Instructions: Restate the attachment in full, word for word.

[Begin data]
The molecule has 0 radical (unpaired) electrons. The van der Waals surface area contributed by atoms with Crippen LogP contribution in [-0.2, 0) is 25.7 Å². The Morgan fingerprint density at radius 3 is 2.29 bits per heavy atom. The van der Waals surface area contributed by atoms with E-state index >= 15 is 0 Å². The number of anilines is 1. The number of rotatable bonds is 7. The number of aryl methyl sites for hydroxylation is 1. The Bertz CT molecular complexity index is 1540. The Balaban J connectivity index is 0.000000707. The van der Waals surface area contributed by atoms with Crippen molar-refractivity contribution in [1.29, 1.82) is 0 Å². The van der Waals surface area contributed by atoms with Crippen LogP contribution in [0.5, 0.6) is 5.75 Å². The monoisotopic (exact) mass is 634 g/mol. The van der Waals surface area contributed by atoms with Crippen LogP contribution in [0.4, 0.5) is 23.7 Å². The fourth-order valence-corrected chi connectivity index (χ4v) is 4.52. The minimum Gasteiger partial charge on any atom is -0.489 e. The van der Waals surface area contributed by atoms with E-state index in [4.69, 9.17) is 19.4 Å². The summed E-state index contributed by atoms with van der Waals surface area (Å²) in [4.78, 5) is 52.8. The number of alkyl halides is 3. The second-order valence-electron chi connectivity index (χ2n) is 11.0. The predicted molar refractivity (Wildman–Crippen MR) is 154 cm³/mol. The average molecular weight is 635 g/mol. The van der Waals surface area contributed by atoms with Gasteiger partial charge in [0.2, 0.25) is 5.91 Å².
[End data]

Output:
The molecule has 0 radical (unpaired) electrons. The van der Waals surface area contributed by atoms with Crippen LogP contribution in [-0.2, 0) is 25.7 Å². The Morgan fingerprint density at radius 3 is 2.29 bits per heavy atom. The van der Waals surface area contributed by atoms with E-state index >= 15 is 0 Å². The number of anilines is 1. The number of rotatable bonds is 7. The number of aryl methyl sites for hydroxylation is 1. The Bertz CT molecular complexity index is 1540. The Balaban J connectivity index is 0.000000707. The van der Waals surface area contributed by atoms with Crippen molar-refractivity contribution in [1.29, 1.82) is 0 Å². The van der Waals surface area contributed by atoms with Crippen LogP contribution in [0.5, 0.6) is 5.75 Å². The monoisotopic (exact) mass is 634 g/mol. The van der Waals surface area contributed by atoms with Crippen LogP contribution in [0.4, 0.5) is 23.7 Å². The fourth-order valence-corrected chi connectivity index (χ4v) is 4.52. The minimum Gasteiger partial charge on any atom is -0.489 e. The van der Waals surface area contributed by atoms with E-state index in [4.69, 9.17) is 19.4 Å². The summed E-state index contributed by atoms with van der Waals surface area (Å²) in [4.78, 5) is 52.8. The number of alkyl halides is 3. The second-order valence-electron chi connectivity index (χ2n) is 11.0. The predicted molar refractivity (Wildman–Crippen MR) is 154 cm³/mol. The average molecular weight is 635 g/mol. The van der Waals surface area contributed by atoms with Gasteiger partial charge in [0.2, 0.25) is 5.91 Å².